I opened up the transmission a couple of weeks ago. Very clean with new looking oil. No rebuild tag.

Wayne Hingley 21-05-20 06:27

4 Attachment(s)
Over the past several weeks I found some time to finish repairing the holes in the cab under the driverís seat, stripped the doors and rebuilt a winch and PTO. Iím planning to get the frame stripped down this weekend and ready to sandblast next week. Hopefully the weather cooperates for the sandblasting.

Rob Crombie 21-05-20 13:40

Hi Wayne,

Looks like great progress. Did you find the frame to be straight and free of rust? I found the middle cross member on my truck to have pretty well rusted through from the inside where it attaches to the frame rails. It all seems to have occurred from trapped dirt and moisture.
I’m looking forward to watching this truck go back together.

Rob

Wayne Hingley 21-05-20 19:19

Hi Rob. I haven't taken any measurements to confirm frame straightness, but there is no damage evident on the frame or body components to indicate any trauma has ever occurred to the truck, and there are no tire-wear indicators. The frame condition is excellent with no rust. The black frame paint is almost fully intact where bits of the layers of OD and flat green paint have flaked off during my pressure washing. This truck appears to have been in the west for its entire life, where it was not exposed to road salt etc. Ill post a few more frame section photos in the next couple of days.

Wayne Hingley 23-05-20 05:15

4 Attachment(s)
A few photos of the cross members. Rob: Iím assuming you had trouble with the large boxed-in cross member to the rear of the transfer case. All cross members on this one are solid. They should clean up nicely.

Rob Crombie 23-05-20 13:50

That does look really solid. The boxed cross member is the only one that warrants repair on my truck. It was utterly rotten where the spring perches are, and had several pounds of dirt/rust inside. So out it will come to be patched up. It has also done a number on the fuel and brake lines where they pass through the cutouts in that crossmember. What are you planning to replace your lines with? I decided to go with some copper/nickel alloy lines as They should outlast steel, and are easy to work with.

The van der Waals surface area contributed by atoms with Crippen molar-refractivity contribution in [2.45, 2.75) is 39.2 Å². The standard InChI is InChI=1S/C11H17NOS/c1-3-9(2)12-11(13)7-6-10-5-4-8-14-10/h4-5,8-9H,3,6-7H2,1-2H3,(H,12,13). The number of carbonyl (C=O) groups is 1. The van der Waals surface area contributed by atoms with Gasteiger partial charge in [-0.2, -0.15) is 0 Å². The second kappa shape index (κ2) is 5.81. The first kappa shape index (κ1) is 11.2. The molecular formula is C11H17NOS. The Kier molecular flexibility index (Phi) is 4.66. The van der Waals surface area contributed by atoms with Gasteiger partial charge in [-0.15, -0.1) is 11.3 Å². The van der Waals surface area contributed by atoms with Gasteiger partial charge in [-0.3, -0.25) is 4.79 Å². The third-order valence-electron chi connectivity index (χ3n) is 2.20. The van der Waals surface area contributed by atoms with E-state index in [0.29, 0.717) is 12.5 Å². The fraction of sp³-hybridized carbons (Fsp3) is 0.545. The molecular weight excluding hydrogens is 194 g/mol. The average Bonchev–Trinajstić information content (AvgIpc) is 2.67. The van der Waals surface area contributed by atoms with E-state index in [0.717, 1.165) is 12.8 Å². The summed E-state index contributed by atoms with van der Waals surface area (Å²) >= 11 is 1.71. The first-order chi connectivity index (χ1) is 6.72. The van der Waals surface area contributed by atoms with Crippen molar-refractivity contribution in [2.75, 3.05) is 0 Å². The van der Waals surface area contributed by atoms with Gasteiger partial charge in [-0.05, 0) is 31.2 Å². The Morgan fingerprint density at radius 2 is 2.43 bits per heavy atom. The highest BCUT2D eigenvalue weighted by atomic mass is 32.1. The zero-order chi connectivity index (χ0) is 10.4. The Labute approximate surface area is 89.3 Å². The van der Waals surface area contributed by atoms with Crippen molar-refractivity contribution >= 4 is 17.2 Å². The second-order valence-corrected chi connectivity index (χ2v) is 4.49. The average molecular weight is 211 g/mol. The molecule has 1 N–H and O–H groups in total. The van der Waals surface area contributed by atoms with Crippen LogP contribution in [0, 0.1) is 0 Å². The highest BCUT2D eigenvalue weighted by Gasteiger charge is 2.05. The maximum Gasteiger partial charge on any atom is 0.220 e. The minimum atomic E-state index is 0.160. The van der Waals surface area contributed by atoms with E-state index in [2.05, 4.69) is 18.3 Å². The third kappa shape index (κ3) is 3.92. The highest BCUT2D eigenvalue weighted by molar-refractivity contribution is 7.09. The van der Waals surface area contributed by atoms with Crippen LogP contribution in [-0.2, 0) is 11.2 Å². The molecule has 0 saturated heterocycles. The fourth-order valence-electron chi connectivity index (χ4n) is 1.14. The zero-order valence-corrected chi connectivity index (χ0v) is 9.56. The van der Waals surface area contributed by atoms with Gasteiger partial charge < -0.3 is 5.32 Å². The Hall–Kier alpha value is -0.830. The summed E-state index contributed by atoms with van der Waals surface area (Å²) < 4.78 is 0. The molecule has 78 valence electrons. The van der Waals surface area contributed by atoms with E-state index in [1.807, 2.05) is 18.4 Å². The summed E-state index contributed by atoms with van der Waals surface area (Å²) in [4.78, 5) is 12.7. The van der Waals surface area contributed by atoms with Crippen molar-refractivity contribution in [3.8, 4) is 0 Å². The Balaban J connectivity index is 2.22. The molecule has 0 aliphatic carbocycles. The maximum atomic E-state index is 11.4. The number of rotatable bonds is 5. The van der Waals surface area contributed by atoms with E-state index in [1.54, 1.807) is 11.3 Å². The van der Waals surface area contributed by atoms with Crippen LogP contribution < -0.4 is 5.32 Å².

Wayne Hingley 23-05-20 16:03

4 Attachment(s)
Yes I can see how that would have an unfortunate impact on your leaf spring mounting brackets. Let me know if you need any measurements or photos as you fabricate the pieces for your repair.

I havenít made any decisions on material for the replacement brake and fuel lines, but that will be needed soon enough. I did however pick up a few lengths of stainless steel coil armour for the new lines.

Wayne Hingley 25-05-20 00:37

1 Attachment(s)
Frame ready to go for blasting.

Wayne Hingley 26-05-20 06:26

2 Attachment(s)
Well, today I learned that the major tire shops won’t even touch the split locking ring wheels like on the M37. I even went to a commercial shop that does heavy duty equipment, highway trucks, farm equipment, etc. They looked at me like I was carrying a bomb in my truck. I was planning to stop at a non-franchised shop on my way home, but ran out of time and decided to give it a try myself.

I did a quick review of Bob’s 2016 thread where he tried out his fancy new tool on some stuck CMP wheels and tires and got a few ideas.

I tried breaking the bead with my pickup on one side of the tire, and tractor bucket on the other... no luck.

Wayne Hingley 26-05-20 06:33

5 Attachment(s)
That’s when I realized that I would have to cut the tires off. So I copied the method described by Jacques Reed in Bob’s thread. After learning the technique on the first tire, I was able to salvage the flaps on the other 3. I have one more to do tomorrow.

Wayne Hingley 26-05-20 06:48

1 Attachment(s)
While handling the wheels and tires, I noticed that one of them was particularly heavy. It felt like it was a loaded tire, but no sloshing noise. As I was cutting that tire, I found it to be almost twice as thick as all the others. It was 8 ply rating Good Year tire, just like all the others. Cross-section comparison below.

David Herbert 26-05-20 12:21

I would have thought that a small amount of damage on a flap wouldn't cause much of a problem as long as it would sit flat without big bits missing. As for the heavy tire, that is very odd. It's not a run-flat but all that extra rubber got there somehow.